Chapter 7 and Chapter 13 are the two types of bankruptcy available to individual people.
Under Chapter 7, a person called a “trustee” reviews your assets to see if their value exceeds an allowed amount.
If the value is higher than the determined amount, the trustee can seek to liquidate your assets to pay down your debts.
You must carefully examine and disclose all of your assets as part of this process. People choose Chapter 7 bankruptcy because it typically costs less and is completed faster than Chapter 13.
Aside from Chapter 7, Chapter 13 is the other form of personal bankruptcy.
Under Chapter 13, you make monthly payments for at least 36 months.
The payments are usually less than what it would take to pay off all of your debts, but to qualify, you still need enough income to make the payments.
It’s useful in catching up on payments to creditors, avoiding home foreclosure and paying tax debts.
No. When you file for bankruptcy, you have to list all of your debts.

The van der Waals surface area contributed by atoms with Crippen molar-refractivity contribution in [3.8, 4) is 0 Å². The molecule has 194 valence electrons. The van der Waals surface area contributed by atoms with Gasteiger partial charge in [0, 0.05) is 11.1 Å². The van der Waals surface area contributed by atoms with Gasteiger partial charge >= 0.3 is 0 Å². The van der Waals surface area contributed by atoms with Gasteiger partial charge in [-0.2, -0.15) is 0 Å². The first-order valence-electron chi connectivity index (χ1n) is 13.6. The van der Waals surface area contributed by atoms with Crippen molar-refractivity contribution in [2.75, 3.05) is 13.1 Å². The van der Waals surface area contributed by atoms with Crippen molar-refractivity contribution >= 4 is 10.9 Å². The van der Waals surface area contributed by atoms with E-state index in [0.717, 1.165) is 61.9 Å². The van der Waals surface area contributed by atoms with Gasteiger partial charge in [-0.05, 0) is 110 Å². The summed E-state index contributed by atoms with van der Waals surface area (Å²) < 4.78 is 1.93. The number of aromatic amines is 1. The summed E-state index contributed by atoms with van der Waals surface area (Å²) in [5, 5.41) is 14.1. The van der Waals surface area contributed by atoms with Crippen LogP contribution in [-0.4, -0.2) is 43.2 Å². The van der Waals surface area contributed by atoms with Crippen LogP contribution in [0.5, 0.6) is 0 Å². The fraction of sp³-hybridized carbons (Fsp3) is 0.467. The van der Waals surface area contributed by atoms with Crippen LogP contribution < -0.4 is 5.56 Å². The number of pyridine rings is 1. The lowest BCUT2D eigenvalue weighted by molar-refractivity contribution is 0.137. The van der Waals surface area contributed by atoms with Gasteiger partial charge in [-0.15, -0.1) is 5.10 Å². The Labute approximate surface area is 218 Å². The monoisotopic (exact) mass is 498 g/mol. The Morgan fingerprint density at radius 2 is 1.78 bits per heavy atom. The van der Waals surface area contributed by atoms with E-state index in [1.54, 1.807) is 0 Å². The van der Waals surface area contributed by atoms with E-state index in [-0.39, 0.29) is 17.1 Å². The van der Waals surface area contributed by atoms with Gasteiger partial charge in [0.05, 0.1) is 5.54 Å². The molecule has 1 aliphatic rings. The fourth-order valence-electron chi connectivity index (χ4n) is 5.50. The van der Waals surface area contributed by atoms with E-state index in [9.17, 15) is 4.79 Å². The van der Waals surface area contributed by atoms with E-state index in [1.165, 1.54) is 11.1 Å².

You’ll file paperwork with Bankruptcy Court called “schedules,” which list all debts and assets.
That includes listing any debts that you want to keep and continue paying.
But you can still choose to pay certain debts. Listing debts doesn’t mean you’ll stop paying all of them.
Yes. When you file bankruptcy documents in court, wage garnishment stops.
But garnishment can resume again unless your case is completed and the court issues a discharge of your debts.
Courts don’t recognize any kind of bankruptcy called a “medical bankruptcy.”
But you can find yourself needing to file bankruptcy because of uninsured medical debt.
In fact, this has become so common that you often hear people talking about the concept of “medical bankruptcy.”
When medical debts are overwhelming, you can file for bankruptcy as you would with any kind of unsustainable debts.
A Chapter 7 personal bankruptcy typically costs between $1,500 and $1,700 for the attorney fee. The exact amount depends on the complexity of the case.
For a Chapter 13 personal bankruptcy, you pay a pre-filing attorney fee typically about $750 and then an hourly rate. The fees are paid over time as part of your ongoing bankruptcy plan.
Before you pay anything at Harder, Wells, Baron & Manning and we begin working on your case, we will prepare a written fee agreement for you to review and approve.
Yes, we do.
When it’s difficult for you to get to one of our offices (or it’s a situation like we’ve all faced with the COVID-19 pandemic closing offices and people maintaining physical distance from each other), our attorneys can still meet with you by phone.CALL US NOW!